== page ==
Such of the Pennsylvania line, as had reassembled and were recruited, say about one thousand, were ordered, about the middle of February, to join the southern army; and since the disappointment of our enterprise against Arnold, I have directed the detachment under the command of the Marquis de Lafayette to proceed thither; but how either can march, without money or credit, is more than I can tell. With every wish for your success, and a safe and speedy return, and with every sentiment of esteem and affection, I am, dear Sir, &c.


New Windsor, 10 April, 1781. SIR, I had the pleasure of receiving your Excellency's letter of the 6th instant only two hours ago. We are greatly indebted to the Chevalier Destouches for the disposition he shows to undertake the expedition to Penobscot, and to you for your readiness to furnish a detachment of troops for the same purpose. The object is certainly worthy of our attention, and if it can be effected will be very agreeable to the States, particularly to those of the east. M. Destouches can best judge, from the situation of the enemy's fleet, how far it may be attempted with prudence; and your Excellency, from the information you have recently received, what number of troops will be sufficient for the enterprise. I am persuaded it will be calculated how far it is probable the enemy may follow with a part of their fleet; whether the post can be carried by a coup de main, or may require so much time as to make it likely the operation will be interrupted before its conclusion, in case of a superior squadron being sent by the enemy; and what possibility there is of protection, or a safe retreat for the ships, and even for the land force, through an unsettled country. All these points are too important not to have been well weighed, and your conversations with the Massachusetts deputies will have enlightened you upon them.

The confidence I have in your judgment assures to you the concurrence of my sentiments, in whatever you may do on the occasion. I will only take the liberty to remark two things; first, that it appears to me frigates, without any ships of the line, will answer the purpose as well as with them, and less will be risked by dividing the body of the fleet. Frigates, including the forty-fours, will afford a safe escort to the troops against any thing now in those seas. With respect to a detachment from the enemy's fleet, it would always be proportioned to the force we should send. If we have two sixty-fours, they would even be an object for their whole fleet. Secondly, as despatch is essential to success, it will in my opinion be advisable not to depend on any coöperation of the militia, but to send at once such a force from your army, as you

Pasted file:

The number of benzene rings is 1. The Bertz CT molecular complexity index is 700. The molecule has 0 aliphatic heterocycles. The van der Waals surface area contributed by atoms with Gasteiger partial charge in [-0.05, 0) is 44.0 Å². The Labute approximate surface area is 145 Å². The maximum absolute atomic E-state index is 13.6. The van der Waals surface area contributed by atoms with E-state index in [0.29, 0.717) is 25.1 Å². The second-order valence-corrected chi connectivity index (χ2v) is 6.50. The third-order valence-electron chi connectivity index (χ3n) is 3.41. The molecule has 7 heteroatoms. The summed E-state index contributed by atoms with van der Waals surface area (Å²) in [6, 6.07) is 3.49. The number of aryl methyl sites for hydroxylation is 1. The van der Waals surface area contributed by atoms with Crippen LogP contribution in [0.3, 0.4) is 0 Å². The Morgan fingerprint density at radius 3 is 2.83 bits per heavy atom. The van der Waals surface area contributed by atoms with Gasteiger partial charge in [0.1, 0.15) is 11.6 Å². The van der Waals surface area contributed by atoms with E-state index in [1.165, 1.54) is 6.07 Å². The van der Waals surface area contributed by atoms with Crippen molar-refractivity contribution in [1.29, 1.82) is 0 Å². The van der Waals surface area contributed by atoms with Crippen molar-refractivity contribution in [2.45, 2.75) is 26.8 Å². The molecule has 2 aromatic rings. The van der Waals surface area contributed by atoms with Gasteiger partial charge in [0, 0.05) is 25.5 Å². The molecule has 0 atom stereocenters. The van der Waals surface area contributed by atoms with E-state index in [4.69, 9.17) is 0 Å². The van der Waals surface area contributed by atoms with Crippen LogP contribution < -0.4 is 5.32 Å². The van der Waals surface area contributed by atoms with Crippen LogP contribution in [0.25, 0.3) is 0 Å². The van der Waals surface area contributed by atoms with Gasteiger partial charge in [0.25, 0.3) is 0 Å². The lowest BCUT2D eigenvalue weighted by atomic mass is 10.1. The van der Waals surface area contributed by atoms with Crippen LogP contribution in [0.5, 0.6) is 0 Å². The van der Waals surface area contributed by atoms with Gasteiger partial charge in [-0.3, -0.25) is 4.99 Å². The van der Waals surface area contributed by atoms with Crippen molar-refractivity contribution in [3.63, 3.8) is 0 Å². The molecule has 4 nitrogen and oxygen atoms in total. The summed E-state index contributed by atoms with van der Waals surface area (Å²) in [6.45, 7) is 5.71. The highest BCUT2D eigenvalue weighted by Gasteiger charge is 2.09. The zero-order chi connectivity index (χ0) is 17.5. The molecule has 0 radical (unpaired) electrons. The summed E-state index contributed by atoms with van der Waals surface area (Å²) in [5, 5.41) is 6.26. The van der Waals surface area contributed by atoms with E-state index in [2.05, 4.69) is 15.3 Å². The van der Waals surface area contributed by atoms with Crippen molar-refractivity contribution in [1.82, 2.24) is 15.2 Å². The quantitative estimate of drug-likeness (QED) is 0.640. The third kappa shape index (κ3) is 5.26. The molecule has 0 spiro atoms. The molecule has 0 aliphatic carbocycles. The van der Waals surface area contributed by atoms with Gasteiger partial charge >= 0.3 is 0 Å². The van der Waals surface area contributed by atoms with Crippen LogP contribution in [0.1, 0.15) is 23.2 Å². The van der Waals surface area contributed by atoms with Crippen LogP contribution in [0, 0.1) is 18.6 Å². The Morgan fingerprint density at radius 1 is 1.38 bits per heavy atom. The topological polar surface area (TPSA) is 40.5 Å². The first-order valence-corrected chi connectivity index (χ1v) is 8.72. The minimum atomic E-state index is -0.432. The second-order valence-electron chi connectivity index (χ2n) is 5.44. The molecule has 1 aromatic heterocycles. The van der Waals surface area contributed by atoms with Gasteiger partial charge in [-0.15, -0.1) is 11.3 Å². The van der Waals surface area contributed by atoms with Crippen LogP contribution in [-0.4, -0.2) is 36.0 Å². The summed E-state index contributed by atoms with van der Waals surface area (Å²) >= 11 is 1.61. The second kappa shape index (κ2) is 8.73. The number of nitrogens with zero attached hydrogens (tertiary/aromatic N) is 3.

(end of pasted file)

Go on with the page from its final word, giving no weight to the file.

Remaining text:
deem completely adequate to a speedy reduction of the post.

The country in the neighbourhood of Penobscot is too thinly inhabited to afford any resource of militia there; and to assemble and convey them from remote places would announce your design, retard your operations, and give leisure to the enemy to counteract you. Indeed, I would recommend, for the sake of secrecy, to conceal your determination from the State itself. These hints you will be pleased to make use of only so far as they appear to be well founded.

I have the honor to be, &c.*


New Windsor, 11 April, 1781. MY DEAR MARQUIS,

Your favor dated at Elk the 8th instant reached me at ten o'clock last evening. While I give you credit for the manæuvre by which you removed the

* The British had contrived to keep a fortified post at Penobscot, which at this time contained a garrison of about three hundred and fifty men. The Council of Massachusetts thought a good opportunity now presented itself, while the British fleet was in the Chesapeake, to employ the idle hours of the French in an enterprise against Penobscot. Proposals to that effect were made through a deputation, and accepted. M. Destouches agreed to furnish two sixty-fours, two frigates, and a smaller vessel, and preparations were immediately begun. A land force of six hundred men was offered by Count de Rochambeau, and also four mortars, and four twenty-four-pounders. The Chevalier de Chastellux was to command. At first it was expected, that Massachusetts would furnish militia ; but this part of the plan was given up, and Count de Rochambeau proposed to enlarge his force to eight hundred men. After all the arrangements had been put in train, the project was finally abandoned, in consequence of the apprehension of M. Destouches, that a superior British naval force would come upon some parts of his squadron while in a divided state. – MS. Letters of Rochambeau and Destouches, April 6th, 7th, 15th.